This chapter brings literary geographies into dialogue with ecocriticism. Both (already interdisciplinary) fields have critically examined the relationship between the material properties of the earth (the geocentric) and the mediations of cultural forms (the sociocentric), but both have navigated this difficult space in different ways, and drawing on different traditions. It begins by introducing the emergence of literary geographies from ‘the spatial turn’, and the development of different waves of ecocriticism, in such a way as to highlight productive points of intersection and dialogue between the two. It then goes on to present some examples of this at work. One the one hand, it argues that ecocriticism might productively engage with the way certain forms of spatial thinking complicate the binary opposition of real, material spaces and literary representations of such spaces (for example, in Edward Soja’s concept of ‘Thirdspace’). On the other hand, it suggests that literary geographies could stand to learn from the way more recent ecocriticism has helped to draw out into visibility new geographies of crisis that can help equip the literary critic to confront the challenges of the Anthropocene.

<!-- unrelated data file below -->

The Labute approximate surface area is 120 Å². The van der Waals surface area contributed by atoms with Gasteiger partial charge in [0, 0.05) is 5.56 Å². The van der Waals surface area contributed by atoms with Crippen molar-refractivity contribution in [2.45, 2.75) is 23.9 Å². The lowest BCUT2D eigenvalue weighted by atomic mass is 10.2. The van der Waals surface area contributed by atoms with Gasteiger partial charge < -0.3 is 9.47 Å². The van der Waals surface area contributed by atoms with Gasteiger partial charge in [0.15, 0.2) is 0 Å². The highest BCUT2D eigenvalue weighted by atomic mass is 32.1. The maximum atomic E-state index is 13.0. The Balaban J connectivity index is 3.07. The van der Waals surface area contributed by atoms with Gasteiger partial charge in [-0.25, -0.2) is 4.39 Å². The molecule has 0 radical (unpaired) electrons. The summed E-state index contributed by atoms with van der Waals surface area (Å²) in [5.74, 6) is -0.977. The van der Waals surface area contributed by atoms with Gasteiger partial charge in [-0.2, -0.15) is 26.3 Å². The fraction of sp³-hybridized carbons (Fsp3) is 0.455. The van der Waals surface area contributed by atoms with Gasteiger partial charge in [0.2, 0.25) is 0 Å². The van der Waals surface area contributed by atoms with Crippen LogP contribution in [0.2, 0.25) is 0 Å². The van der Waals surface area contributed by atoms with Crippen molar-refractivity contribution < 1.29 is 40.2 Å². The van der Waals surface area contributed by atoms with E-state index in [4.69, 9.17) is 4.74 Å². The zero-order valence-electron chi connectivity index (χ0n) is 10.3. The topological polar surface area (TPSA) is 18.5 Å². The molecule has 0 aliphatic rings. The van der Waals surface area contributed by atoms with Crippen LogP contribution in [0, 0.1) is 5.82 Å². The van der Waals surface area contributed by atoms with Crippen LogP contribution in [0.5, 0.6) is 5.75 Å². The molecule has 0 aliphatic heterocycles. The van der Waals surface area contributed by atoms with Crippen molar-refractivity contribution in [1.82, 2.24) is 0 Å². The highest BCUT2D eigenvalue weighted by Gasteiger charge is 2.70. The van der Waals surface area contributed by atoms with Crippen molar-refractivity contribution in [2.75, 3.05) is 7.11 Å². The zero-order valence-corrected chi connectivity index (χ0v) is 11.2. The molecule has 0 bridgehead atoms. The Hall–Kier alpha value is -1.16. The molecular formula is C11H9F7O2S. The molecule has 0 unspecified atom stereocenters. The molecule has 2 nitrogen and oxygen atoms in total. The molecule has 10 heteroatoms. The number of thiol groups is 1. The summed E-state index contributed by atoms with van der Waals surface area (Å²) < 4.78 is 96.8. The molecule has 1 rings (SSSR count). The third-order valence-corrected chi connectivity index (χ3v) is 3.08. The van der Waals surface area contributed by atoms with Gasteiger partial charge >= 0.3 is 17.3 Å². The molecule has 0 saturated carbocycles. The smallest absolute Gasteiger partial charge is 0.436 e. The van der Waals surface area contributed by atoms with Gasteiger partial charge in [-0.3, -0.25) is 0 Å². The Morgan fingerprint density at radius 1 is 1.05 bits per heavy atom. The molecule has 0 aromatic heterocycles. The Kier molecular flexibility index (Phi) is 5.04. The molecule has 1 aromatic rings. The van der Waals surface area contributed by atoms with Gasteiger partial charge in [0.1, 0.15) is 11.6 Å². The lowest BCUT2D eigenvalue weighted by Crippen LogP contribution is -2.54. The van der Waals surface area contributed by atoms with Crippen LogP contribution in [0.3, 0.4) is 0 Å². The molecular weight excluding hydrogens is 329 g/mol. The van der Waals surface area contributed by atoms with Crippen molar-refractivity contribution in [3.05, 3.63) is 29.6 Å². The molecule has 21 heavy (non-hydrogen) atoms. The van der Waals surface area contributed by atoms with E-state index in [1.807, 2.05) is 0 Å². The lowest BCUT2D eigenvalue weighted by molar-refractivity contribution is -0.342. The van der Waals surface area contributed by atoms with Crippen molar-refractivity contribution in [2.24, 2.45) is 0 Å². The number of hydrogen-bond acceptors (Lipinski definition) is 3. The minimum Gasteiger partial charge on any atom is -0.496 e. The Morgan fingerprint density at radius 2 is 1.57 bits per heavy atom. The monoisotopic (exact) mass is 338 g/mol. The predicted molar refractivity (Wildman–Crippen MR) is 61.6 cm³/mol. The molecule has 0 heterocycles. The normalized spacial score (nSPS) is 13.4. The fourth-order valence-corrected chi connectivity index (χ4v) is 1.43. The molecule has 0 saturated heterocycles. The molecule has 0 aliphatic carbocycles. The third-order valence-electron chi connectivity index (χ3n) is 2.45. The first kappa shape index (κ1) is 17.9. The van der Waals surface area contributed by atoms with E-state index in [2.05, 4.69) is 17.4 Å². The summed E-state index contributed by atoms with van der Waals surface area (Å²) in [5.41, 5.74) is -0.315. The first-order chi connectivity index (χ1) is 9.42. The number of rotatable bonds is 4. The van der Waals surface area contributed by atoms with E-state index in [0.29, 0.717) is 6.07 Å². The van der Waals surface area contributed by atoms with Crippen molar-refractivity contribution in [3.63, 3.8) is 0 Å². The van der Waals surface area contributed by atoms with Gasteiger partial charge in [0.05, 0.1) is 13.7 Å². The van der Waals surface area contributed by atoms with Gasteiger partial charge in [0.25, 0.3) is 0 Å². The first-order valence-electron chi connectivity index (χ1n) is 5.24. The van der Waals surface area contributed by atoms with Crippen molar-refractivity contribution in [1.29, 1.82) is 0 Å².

|Title of host publication
|The Routledge Handbook of Literary Geographies
|Neal Alexander, David Cooper
|Accepted/In press - 2024
- Literary Geographies